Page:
Teaching science at home

I have in the past been accused of being horrible about autonomous educators, a suggestion containing more than a grain of truth. Time now to remember that there are also some prize fatheads in the world of orthodox education. Somebody commented on the piece by Alan Thomas in the Guardian, saying;

'I teach science and point out to parents that homeschooled science isn't a patch on school experiments.'

I won't go deeply into the fact that hardly any interesting or stimulating experiments are now carried out during science lessons in maintained schools, due largely to health and safety fears. Nor will I explore the fact that the practical aspect of chemistry, say, contains only 20% of the marks at IGCSE. One could gain an A without doing a single experiment. I want instead to talk about how richer and more extensive the scientific experiments conducted at home can be.

Take the small matter of teeth, for instance. Students need to know about the different types of mammalian teeth. This is usually done at schools from pictures in a textbook, with the occasional handing round of an animal skull. Hardly likely to grab a child's imagination. In our house, the collecting of animal heads and the examination of their teeth covered a period of almost a year. We began by collecting a few road-kills; a squirrel and hedgehog. After sawing off their heads, we buried them in the compost heap in order to strip the flesh from them. This enabled us also to observe the nitrogen and carbon cycles in action as insects and bacteria went to work on the flesh. We dug them up regularly to watch this in detail. A dead snake gave us the chance to compare mammalian and reptilian dentition. This was followed up with a visit to the dental museum ay the Royal College of Surgeons in London. Then we found a dead fox, dragged it home and hacked off its head with a spade. This caused slight irritation in the household as I forgot to dispose of the headless body and it became a feature of the garden for months. On a trip to the seaside, we were fortunate to find a dead seal on the beach but my wife went mad when she found us dragging this back to the car and we were forced to abandon it. None of these experiments required any equipment nor cost any money.

Even more important than the information about biology, chemistry and physics which was learnt in this way were the wider lessons about the nature of the world. Here is an example. Many children's books about science tell the story of Galileo dropping a large weight and small weight from a high place in order to see what would happen. This is given as a brilliant example of the triumph of practical science over old and false theory. There is a delicious irony about this.

First, here is a question. When Galileo dropped those two weights from a high place, what happened? Did the big heavy weight reach the ground first or did both hit the ground together? Everybody who said that they reached the ground simultaneously loses one mark. Here is the sort of experiment which is never conducted at schools, because everybody knows the answer. However, when my daughter was eleven I was in teaching mode and we were studying physics. I decided to recreate this famous experiment and show my daughter what would happen. I wonder what readers think might have happened when I demonstrated this? In fact when I dropped a weight weighing fourteen pounds and another weighing four ounces from the top of a stepladder, the heavy one reached the ground first. We repeated this with different weights and varying heights. It was no good; the heavy weight always hit the ground first. Every book which describes this experiment by Galileo is quite simply wrong.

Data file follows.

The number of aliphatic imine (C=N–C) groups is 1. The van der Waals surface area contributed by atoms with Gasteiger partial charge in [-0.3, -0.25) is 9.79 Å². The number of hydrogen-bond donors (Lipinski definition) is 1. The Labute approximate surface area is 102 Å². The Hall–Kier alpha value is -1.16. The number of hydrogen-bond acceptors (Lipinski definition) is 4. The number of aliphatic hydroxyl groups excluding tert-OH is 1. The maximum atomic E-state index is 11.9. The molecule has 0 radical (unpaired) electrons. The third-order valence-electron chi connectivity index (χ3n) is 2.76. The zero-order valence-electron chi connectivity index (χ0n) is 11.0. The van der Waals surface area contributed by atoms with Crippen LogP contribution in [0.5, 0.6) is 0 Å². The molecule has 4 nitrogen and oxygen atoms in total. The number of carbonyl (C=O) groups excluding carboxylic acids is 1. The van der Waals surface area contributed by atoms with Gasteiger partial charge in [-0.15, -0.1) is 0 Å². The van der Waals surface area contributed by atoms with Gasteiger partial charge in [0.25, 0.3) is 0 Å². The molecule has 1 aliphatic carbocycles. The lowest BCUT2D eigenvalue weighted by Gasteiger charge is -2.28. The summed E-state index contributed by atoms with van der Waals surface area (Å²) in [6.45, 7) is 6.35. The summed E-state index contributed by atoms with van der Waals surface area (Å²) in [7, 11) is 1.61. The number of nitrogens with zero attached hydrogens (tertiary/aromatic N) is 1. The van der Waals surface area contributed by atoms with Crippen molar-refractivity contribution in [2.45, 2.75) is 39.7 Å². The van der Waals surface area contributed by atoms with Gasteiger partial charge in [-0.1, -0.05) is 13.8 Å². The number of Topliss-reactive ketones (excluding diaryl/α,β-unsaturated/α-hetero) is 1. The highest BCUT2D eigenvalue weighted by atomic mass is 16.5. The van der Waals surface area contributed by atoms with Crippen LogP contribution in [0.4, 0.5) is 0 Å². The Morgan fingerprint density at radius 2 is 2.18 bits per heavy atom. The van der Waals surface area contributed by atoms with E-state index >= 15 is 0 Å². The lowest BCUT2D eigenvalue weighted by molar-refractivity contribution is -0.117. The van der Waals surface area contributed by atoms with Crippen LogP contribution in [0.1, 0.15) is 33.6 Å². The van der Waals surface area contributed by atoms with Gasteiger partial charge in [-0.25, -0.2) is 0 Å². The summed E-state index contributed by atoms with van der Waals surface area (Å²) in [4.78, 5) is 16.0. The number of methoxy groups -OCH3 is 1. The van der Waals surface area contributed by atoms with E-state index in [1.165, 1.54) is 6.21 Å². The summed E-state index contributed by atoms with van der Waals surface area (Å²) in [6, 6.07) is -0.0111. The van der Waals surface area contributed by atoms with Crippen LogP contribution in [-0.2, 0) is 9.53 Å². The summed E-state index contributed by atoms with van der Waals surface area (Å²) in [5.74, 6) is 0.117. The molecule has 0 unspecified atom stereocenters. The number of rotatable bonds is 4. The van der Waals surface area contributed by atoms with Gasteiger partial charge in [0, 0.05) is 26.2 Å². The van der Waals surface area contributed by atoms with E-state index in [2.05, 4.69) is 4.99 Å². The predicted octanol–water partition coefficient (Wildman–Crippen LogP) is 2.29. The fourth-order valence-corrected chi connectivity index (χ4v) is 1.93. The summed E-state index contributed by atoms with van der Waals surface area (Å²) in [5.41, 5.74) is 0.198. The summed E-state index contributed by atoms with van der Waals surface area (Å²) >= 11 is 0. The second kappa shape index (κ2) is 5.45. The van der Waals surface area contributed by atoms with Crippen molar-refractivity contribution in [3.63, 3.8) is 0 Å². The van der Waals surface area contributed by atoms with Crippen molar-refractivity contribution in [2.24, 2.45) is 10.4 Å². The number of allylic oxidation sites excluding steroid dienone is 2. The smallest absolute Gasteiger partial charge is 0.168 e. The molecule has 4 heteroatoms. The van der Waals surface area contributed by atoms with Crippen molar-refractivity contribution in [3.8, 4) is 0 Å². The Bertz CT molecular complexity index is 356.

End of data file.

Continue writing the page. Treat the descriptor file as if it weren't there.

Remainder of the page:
I was absolutely shocked by this because I have grown up like everybody else, reading this story and learning how Galileo disproved the old ideas of Aristotle. In the end, having found that literally every mention of this story in books in the local library repeated the same untruthful description of the experiment, we found Galileo's own account of the matter in The Two New Sciences, published in 1638. In this, Galileo actually acknowledges that the heavier weight strikes the ground before the lighter one.

It is impossible to overstate the impact which this episode had upon my young daughter. She learnt that even though every book in a library says the same thing, it is not necessarily true. She would not have made this discovery had I not been pursuing a structured course of instruction in physics. She went on to get an A* for physics, but the most important things she learnt as a result of the lessons had nothing at all to do with science!

This is one small example of the advantages of teaching science at home rather than at school. If the same thing happened at a school, the observation would be ignored and the pupils told to write in their books that the two weights actually did hit the ground together. Incredible as it may seem, I have actually seen this done in a school lesson. The experiment in this case involved covering a leaf from the sun and then testing it for the presence of starch. In theory, there should be no starch present, but every time I have seen this experiment done there has been just as much starch in the leaf kept in darkness as in the control left in the light. The teacher just told the children to write down that after they tested the leaves with iodine, the one from the dark tested negative for starch! The reason for this is that they might later be expected to describe this experiment in an examination and it was important to know what the 'correct' result was. This single incident tells me all I have ever needed to know about the teaching of science in schools and explains why I preferred to teach it myself at home.